The bulk of our assets will be in a trust so as to diminish the chances of someone conning us out of those funds. We've already made arrangements with a long-standing and highly reputable trust management team to handle this. Moving to a new state has messed with this plan though and will take no small amount of research and work on our part to figure out what needs doing/undoing. This is high on our priority list. Worst case is we do nothing and the trust mgt group in our previous state will work it out. Not our problem, since we'll be dead or too mentally gone to care.

We've of course made our prepaid funeral plans, or in our case, our non-funeral plans. Cremation, no service, no memorials, no obituaries.

All that said, we're keenly aware how inadequate plans can be. Even having multiple children who are caring and live close by is no guarantee of a better outcome. Through no fault of their own, many people are psychologically incapable of dealing with their parents' elderly issues. We have siblings who had the best intentions in the world but didn't have a clue what to do with their moms' health failed and whose actions were more harmful than helpful.

A factor in our recent relocation was the availability of geriatric and eldercare resources, including agencies, social workers, and other counselors.

But failing those resources, consider: in the past year, a childless cousin and a childless neighbor declined and died. In both cases, there was someone they managed to reach out to. My cousin called my brother and asked him to take care of things - which included dividing his assets between my brother and a neighbor who had been checking in on him. My neighbor notified his (former) church he was terminal and the church members provided no small amount of aid and assistance.

When push comes to shove, end of life issues are not always about a long-ago decision to have or not have children.

Thus endeth the sermon.
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Old 08-23-2017, 11:52 PM
 
Location: Silicon Valley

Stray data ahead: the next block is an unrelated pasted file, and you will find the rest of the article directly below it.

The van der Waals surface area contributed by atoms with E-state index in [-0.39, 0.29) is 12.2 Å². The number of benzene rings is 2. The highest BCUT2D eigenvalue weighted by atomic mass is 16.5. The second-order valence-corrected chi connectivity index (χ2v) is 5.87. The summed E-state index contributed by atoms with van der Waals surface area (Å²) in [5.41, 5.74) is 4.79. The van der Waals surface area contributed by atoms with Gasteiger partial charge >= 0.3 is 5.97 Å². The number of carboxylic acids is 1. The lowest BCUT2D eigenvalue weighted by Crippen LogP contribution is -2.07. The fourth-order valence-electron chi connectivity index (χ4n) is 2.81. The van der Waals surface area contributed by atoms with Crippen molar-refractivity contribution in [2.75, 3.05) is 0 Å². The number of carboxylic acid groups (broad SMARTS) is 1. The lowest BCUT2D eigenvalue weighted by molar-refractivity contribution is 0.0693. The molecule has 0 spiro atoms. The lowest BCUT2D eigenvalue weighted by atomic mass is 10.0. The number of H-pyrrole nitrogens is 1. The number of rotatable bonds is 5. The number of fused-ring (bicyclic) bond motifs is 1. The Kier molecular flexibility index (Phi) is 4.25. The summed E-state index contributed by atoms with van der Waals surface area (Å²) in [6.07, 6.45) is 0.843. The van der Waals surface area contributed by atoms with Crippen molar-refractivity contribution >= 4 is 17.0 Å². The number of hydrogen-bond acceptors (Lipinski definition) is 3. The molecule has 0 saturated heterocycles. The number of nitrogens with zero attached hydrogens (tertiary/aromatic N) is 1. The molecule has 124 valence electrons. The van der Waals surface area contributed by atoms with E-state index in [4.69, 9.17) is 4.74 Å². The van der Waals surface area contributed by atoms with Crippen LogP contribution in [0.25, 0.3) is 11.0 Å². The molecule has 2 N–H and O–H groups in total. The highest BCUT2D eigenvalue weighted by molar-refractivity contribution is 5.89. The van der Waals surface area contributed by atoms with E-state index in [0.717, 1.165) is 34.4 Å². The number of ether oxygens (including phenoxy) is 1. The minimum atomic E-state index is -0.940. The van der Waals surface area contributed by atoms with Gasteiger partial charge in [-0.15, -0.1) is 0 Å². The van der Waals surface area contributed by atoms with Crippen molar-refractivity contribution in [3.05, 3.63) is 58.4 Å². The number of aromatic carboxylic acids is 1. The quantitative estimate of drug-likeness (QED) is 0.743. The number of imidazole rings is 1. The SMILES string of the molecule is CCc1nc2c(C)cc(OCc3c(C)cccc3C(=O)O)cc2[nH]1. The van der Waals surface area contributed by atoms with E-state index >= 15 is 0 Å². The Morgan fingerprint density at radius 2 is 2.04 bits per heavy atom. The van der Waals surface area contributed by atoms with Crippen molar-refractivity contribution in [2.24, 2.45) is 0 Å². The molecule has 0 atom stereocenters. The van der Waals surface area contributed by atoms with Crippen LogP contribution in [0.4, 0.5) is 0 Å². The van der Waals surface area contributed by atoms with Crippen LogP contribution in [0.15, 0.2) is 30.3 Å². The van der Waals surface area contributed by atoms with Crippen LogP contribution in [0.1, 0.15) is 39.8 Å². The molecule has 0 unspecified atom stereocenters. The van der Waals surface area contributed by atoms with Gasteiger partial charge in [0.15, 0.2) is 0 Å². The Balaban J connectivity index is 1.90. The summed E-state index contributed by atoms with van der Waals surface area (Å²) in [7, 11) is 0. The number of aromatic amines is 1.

18,094 posts, read 22,960,701 times
Reputation: 35240
I'd rather go into a nursing home than live with my daughter and let her take care of me

No guarantees your kids will turn out nice, whether or not it is your fault, etc.

I'm going to trust the government to take care of me, and trust that people getting paid to take care of me will be nicer to me than my daughter would be :-)
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Old 08-24-2017, 08:12 AM
 
Location: Chicago area
14,398 posts, read 7,923,957 times
Reputation: 53511
Once in awhile I think that it would have been nice to have a family, but, for the most part I'm happy we didn't have kids. I have a bunch of kids in my life ranging from 5 into 40's with children and grand children of their own. I have frequent visits from a lot of them. Some live out of state so I only see them once in awhile. I finally got to meet one from out of state's little one. He was around 4 at the time. I was talking to his mom when I felt someone holding on to my leg. We bonded instantly and it was sad for me to see them go home. I haven't seen him in two years now. For some reason I'm a kid magnet. The neighborhood shorties were in my house most of the summer when they were young. Now they are off to college and I think I know how it feels when they leave the nest. We have a new five year old in our life and I have my eye on a precious six year old across the street. I'm hoping to get the two of them together soon. So the cycle begins again. I guess I have the best of both worlds, including the expense. Those kids are deep in my pocket, but at least I don't have to pay for college.